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Judge Won’t Stay Patent Lawsuit Against Google

(CN) - Google cannot stay allegations in Delaware regarding patented technology behind the personalization of search engines, a federal judge ruled.

Personalized User Model brought the suit against Google in Delaware, where the tech giant is incorporated, on July 16, 2009.

Noting that the U.S. Patent and Trademark Office has made findings against the Personalized User Model patents in question, Google moved to stay the proceedings in August 2012.

Though U.S. District Judge Leonard Stark found that the patents in suit are likely to be invalidated upon re-examination, he denied the motion for a stay.

"Final conclusion of the reexaminations (including appeals) is likely to take quite some time, and certainly longer than it is likely to take to bring this case to trial," the Oct. 31 decision states. "Additionally, there are issues pending in this litigation which cannot be addressed during the reexamination."

Stark also found that a stay would be untimely at this stage of the proceedings.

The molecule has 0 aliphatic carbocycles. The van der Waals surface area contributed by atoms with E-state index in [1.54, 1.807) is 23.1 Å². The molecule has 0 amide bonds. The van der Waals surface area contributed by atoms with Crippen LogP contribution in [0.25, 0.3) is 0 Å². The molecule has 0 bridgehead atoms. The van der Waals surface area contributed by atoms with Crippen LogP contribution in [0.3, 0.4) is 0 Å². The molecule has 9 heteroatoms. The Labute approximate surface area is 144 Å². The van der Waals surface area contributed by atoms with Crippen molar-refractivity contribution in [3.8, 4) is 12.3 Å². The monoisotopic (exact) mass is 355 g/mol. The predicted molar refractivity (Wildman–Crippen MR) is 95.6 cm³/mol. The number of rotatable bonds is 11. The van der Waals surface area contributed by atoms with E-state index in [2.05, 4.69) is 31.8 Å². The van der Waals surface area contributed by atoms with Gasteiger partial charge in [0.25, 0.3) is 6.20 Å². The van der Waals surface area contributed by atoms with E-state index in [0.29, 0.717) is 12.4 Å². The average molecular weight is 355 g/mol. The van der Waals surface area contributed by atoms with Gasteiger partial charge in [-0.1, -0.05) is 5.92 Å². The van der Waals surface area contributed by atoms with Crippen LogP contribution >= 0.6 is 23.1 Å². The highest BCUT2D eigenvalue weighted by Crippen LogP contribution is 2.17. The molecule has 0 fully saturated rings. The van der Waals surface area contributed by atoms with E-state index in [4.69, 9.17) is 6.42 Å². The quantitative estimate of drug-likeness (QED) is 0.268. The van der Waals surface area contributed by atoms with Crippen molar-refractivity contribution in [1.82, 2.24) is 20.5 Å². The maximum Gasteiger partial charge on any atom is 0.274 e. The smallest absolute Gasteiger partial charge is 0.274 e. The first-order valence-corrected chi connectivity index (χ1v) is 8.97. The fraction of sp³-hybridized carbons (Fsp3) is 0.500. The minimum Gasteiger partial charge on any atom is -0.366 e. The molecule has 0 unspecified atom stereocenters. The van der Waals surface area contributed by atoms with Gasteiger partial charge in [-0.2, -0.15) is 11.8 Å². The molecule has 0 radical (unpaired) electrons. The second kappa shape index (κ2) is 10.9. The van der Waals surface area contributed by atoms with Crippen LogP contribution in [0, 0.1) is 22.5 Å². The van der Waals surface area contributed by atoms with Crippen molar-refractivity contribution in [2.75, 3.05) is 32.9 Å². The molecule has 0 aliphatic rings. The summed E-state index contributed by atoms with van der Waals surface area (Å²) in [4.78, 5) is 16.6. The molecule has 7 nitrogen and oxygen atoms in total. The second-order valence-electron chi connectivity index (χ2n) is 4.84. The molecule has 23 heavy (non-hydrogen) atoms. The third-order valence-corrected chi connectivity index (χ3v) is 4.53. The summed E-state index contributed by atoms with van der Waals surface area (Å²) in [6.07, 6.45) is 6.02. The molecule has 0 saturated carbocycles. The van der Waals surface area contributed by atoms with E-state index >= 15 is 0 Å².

"Indeed, the fact that Google waited to seek a stay until after the parties, and the court, had invested substantial resources in this case is a central consideration in the court's evaluation of Google's motion," the four-page decision states.

Stark noted that fact discovery is complete, and expert discovery is slated to conclude on Nov. 14.

"Though no trial date is set, the case will be ready for trial following resolution of case dispositive motions," which are due shortly thereafter, he added.

The possibility of undue hardship does not favor a stay either, Stark ruled.

"Google points to no other hardship other than the expense of litigation and the risk that the reexaminations will render the case moot," he wrote.

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